A couple of weeks ago I had the opportunity to serve as one of the faculty for the AAC&U High Impact Practices Institute. If there ever was an indication that colleges and universities are serious about student achievement, it is the number of institutions that brought teams to the University of Wisconsin for the Institute.
While there, the teams dedicated themselves to developing a plan to bring coherence to the high impact practices in which they are engaged. They were committed to insuring that all students would benefit from proven practices, and they were passionate about the contributions of all educators at the college or university. They were resource conscious and democratic in their thinking about who could do what for what purpose. Most of the teams were comprised of faculty, student affairs staff, and administrators.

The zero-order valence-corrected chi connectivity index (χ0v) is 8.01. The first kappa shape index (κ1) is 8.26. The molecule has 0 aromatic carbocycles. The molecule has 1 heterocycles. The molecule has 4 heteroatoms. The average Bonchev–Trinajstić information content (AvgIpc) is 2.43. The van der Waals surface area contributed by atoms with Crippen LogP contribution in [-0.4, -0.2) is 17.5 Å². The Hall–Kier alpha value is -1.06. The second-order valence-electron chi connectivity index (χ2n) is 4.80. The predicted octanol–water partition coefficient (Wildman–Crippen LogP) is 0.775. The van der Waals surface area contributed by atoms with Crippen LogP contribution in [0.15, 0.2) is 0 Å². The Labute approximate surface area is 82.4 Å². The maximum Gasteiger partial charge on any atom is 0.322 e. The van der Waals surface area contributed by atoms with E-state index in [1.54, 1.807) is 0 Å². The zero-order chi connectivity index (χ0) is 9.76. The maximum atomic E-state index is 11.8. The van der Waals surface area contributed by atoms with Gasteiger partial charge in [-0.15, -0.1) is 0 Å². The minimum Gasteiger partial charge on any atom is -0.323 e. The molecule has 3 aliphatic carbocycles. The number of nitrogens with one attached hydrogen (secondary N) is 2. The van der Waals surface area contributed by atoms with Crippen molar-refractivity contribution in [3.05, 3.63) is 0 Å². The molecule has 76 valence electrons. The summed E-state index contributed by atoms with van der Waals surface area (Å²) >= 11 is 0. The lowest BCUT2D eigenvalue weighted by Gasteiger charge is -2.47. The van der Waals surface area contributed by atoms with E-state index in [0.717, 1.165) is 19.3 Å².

I had the privilege of being one of the faculty for the leadership track, and in the session I led, I broke the group up into four topics according to my summary of all the teams’ applications. I asked participants to choose the topic they wanted to discuss: assessment; collaboration; retention; and the following together—e-portfolio, first-year experience, and sophomore seminar. The largest number of participants wanted to discuss collaboration.
I was encouraged that there is an increasing understanding that as educators, we should all be contributing to student achievement. What the participants in the Institute understood was that there had to be conversations to determine who would contribute what for what purpose and how to bring the rich resources together in a manner that would be coherent for students to access. I think the Institute was an excellent opportunity for a group of people from the same institution to become a team in pursuit of a common purpose. I wish all of them success in their endeavors.